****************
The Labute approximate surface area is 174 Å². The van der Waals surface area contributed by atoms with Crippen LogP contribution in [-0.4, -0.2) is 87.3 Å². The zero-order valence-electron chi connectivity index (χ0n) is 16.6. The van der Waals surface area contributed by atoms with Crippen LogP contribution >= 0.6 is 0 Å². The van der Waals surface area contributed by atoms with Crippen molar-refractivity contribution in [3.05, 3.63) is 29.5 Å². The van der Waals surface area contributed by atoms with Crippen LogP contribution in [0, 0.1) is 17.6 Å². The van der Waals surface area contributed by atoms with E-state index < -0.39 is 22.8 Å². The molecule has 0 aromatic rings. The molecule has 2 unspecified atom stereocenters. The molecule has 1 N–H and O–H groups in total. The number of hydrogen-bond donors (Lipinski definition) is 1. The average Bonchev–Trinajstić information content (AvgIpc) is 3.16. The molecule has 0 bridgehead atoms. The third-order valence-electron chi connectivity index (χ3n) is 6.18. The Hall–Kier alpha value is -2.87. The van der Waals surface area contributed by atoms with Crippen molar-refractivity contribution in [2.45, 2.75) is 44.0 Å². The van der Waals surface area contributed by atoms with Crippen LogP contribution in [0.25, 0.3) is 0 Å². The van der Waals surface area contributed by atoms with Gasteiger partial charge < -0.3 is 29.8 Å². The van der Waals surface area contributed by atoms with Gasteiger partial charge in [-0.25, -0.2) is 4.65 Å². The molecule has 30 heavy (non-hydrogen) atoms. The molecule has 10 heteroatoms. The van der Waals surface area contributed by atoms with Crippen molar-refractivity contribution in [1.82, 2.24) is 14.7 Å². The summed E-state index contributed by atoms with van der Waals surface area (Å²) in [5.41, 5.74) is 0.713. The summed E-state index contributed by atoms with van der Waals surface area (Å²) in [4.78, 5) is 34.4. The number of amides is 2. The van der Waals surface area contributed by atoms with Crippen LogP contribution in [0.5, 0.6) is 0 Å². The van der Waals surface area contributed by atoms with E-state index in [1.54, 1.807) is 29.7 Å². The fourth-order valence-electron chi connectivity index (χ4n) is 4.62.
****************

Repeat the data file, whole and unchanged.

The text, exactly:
The Labute approximate surface area is 174 Å². The van der Waals surface area contributed by atoms with Crippen LogP contribution in [-0.4, -0.2) is 87.3 Å². The zero-order valence-electron chi connectivity index (χ0n) is 16.6. The van der Waals surface area contributed by atoms with Crippen LogP contribution >= 0.6 is 0 Å². The van der Waals surface area contributed by atoms with Crippen molar-refractivity contribution in [3.05, 3.63) is 29.5 Å². The van der Waals surface area contributed by atoms with Crippen LogP contribution in [0, 0.1) is 17.6 Å². The van der Waals surface area contributed by atoms with E-state index < -0.39 is 22.8 Å². The molecule has 0 aromatic rings. The molecule has 2 unspecified atom stereocenters. The molecule has 1 N–H and O–H groups in total. The number of hydrogen-bond donors (Lipinski definition) is 1. The average Bonchev–Trinajstić information content (AvgIpc) is 3.16. The molecule has 0 bridgehead atoms. The third-order valence-electron chi connectivity index (χ3n) is 6.18. The Hall–Kier alpha value is -2.87. The van der Waals surface area contributed by atoms with Crippen molar-refractivity contribution in [2.45, 2.75) is 44.0 Å². The van der Waals surface area contributed by atoms with Crippen LogP contribution in [0.25, 0.3) is 0 Å². The van der Waals surface area contributed by atoms with Gasteiger partial charge < -0.3 is 29.8 Å². The van der Waals surface area contributed by atoms with Gasteiger partial charge in [-0.25, -0.2) is 4.65 Å². The molecule has 30 heavy (non-hydrogen) atoms. The molecule has 10 heteroatoms. The van der Waals surface area contributed by atoms with Crippen molar-refractivity contribution in [1.82, 2.24) is 14.7 Å². The summed E-state index contributed by atoms with van der Waals surface area (Å²) in [5.41, 5.74) is 0.713. The summed E-state index contributed by atoms with van der Waals surface area (Å²) in [4.78, 5) is 34.4. The number of amides is 2. The van der Waals surface area contributed by atoms with Crippen LogP contribution in [0.5, 0.6) is 0 Å². The van der Waals surface area contributed by atoms with E-state index in [1.54, 1.807) is 29.7 Å². The fourth-order valence-electron chi connectivity index (χ4n) is 4.62.